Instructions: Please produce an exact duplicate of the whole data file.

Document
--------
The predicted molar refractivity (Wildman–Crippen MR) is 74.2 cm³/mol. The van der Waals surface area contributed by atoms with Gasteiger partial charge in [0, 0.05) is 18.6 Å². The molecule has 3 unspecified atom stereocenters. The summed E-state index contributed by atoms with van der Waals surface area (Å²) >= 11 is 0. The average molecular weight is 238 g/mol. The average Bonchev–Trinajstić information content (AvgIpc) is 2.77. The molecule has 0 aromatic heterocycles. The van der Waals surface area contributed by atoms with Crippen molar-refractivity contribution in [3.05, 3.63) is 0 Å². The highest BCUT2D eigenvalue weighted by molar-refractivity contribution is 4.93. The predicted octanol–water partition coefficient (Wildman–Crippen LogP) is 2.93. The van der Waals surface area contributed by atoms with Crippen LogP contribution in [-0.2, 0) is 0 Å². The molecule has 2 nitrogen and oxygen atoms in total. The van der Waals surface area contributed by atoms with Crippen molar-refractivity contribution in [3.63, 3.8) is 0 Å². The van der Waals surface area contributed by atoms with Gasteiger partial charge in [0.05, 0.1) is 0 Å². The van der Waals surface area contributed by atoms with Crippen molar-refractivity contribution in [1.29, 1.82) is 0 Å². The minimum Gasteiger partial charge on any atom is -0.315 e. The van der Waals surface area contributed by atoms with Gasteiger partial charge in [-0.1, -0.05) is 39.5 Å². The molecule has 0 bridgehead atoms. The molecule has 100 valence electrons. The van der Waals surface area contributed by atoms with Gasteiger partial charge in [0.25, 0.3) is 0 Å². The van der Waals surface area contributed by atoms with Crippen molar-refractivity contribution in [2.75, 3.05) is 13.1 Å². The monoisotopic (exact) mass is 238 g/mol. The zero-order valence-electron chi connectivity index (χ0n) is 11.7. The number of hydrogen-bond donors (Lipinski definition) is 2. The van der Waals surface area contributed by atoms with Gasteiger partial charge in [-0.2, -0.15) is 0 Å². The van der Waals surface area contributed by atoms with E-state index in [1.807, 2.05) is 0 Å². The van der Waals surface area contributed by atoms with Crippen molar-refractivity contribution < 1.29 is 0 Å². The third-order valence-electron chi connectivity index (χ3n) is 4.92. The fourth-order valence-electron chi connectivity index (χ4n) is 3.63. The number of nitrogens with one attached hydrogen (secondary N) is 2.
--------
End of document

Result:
The predicted molar refractivity (Wildman–Crippen MR) is 74.2 cm³/mol. The van der Waals surface area contributed by atoms with Gasteiger partial charge in [0, 0.05) is 18.6 Å². The molecule has 3 unspecified atom stereocenters. The summed E-state index contributed by atoms with van der Waals surface area (Å²) >= 11 is 0. The average molecular weight is 238 g/mol. The average Bonchev–Trinajstić information content (AvgIpc) is 2.77. The molecule has 0 aromatic heterocycles. The van der Waals surface area contributed by atoms with Crippen molar-refractivity contribution in [3.05, 3.63) is 0 Å². The highest BCUT2D eigenvalue weighted by molar-refractivity contribution is 4.93. The predicted octanol–water partition coefficient (Wildman–Crippen LogP) is 2.93. The van der Waals surface area contributed by atoms with Crippen LogP contribution in [-0.2, 0) is 0 Å². The molecule has 2 nitrogen and oxygen atoms in total. The van der Waals surface area contributed by atoms with Crippen molar-refractivity contribution in [3.63, 3.8) is 0 Å². The van der Waals surface area contributed by atoms with Gasteiger partial charge in [0.05, 0.1) is 0 Å². The van der Waals surface area contributed by atoms with Crippen molar-refractivity contribution in [1.29, 1.82) is 0 Å². The minimum Gasteiger partial charge on any atom is -0.315 e. The van der Waals surface area contributed by atoms with Gasteiger partial charge in [-0.1, -0.05) is 39.5 Å². The molecule has 0 bridgehead atoms. The molecule has 100 valence electrons. The van der Waals surface area contributed by atoms with Gasteiger partial charge in [0.25, 0.3) is 0 Å². The van der Waals surface area contributed by atoms with Crippen molar-refractivity contribution in [2.75, 3.05) is 13.1 Å². The monoisotopic (exact) mass is 238 g/mol. The zero-order valence-electron chi connectivity index (χ0n) is 11.7. The number of hydrogen-bond donors (Lipinski definition) is 2. The van der Waals surface area contributed by atoms with Gasteiger partial charge in [-0.2, -0.15) is 0 Å². The van der Waals surface area contributed by atoms with E-state index in [1.807, 2.05) is 0 Å². The van der Waals surface area contributed by atoms with Crippen molar-refractivity contribution < 1.29 is 0 Å². The third-order valence-electron chi connectivity index (χ3n) is 4.92. The fourth-order valence-electron chi connectivity index (χ4n) is 3.63. The number of nitrogens with one attached hydrogen (secondary N) is 2.